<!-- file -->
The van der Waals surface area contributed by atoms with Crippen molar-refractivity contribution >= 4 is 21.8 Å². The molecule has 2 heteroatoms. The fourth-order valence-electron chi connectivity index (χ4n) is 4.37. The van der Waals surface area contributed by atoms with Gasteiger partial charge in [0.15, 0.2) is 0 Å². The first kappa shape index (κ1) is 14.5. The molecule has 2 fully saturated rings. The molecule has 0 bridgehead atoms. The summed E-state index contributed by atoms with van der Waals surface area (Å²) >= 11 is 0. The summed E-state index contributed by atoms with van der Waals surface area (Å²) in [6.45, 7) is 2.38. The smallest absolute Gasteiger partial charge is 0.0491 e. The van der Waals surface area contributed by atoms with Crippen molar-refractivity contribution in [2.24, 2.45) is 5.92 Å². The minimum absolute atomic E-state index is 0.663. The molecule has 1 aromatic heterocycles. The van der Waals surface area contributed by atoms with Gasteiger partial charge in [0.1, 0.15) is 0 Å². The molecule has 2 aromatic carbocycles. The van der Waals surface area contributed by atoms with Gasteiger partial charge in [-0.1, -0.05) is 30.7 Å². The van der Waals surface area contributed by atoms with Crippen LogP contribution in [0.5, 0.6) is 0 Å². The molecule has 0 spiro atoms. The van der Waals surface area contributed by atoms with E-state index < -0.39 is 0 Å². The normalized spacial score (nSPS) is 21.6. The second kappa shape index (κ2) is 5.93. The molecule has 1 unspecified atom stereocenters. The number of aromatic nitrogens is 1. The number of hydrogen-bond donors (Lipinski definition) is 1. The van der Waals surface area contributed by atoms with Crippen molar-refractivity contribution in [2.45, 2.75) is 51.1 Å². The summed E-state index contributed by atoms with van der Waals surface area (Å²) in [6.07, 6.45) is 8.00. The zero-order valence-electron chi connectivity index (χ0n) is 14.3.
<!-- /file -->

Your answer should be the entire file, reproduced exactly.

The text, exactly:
The van der Waals surface area contributed by atoms with Crippen molar-refractivity contribution >= 4 is 21.8 Å². The molecule has 2 heteroatoms. The fourth-order valence-electron chi connectivity index (χ4n) is 4.37. The van der Waals surface area contributed by atoms with Gasteiger partial charge in [0.15, 0.2) is 0 Å². The first kappa shape index (κ1) is 14.5. The molecule has 2 fully saturated rings. The molecule has 0 bridgehead atoms. The summed E-state index contributed by atoms with van der Waals surface area (Å²) >= 11 is 0. The summed E-state index contributed by atoms with van der Waals surface area (Å²) in [6.45, 7) is 2.38. The smallest absolute Gasteiger partial charge is 0.0491 e. The van der Waals surface area contributed by atoms with Crippen molar-refractivity contribution in [2.24, 2.45) is 5.92 Å². The minimum absolute atomic E-state index is 0.663. The molecule has 1 aromatic heterocycles. The van der Waals surface area contributed by atoms with Gasteiger partial charge in [0.1, 0.15) is 0 Å². The molecule has 2 aromatic carbocycles. The van der Waals surface area contributed by atoms with Gasteiger partial charge in [-0.1, -0.05) is 30.7 Å². The van der Waals surface area contributed by atoms with Crippen LogP contribution in [0.5, 0.6) is 0 Å². The molecule has 0 spiro atoms. The van der Waals surface area contributed by atoms with E-state index < -0.39 is 0 Å². The normalized spacial score (nSPS) is 21.6. The second kappa shape index (κ2) is 5.93. The molecule has 1 unspecified atom stereocenters. The number of aromatic nitrogens is 1. The number of hydrogen-bond donors (Lipinski definition) is 1. The van der Waals surface area contributed by atoms with Crippen molar-refractivity contribution in [2.45, 2.75) is 51.1 Å². The summed E-state index contributed by atoms with van der Waals surface area (Å²) in [6.07, 6.45) is 8.00. The zero-order valence-electron chi connectivity index (χ0n) is 14.3.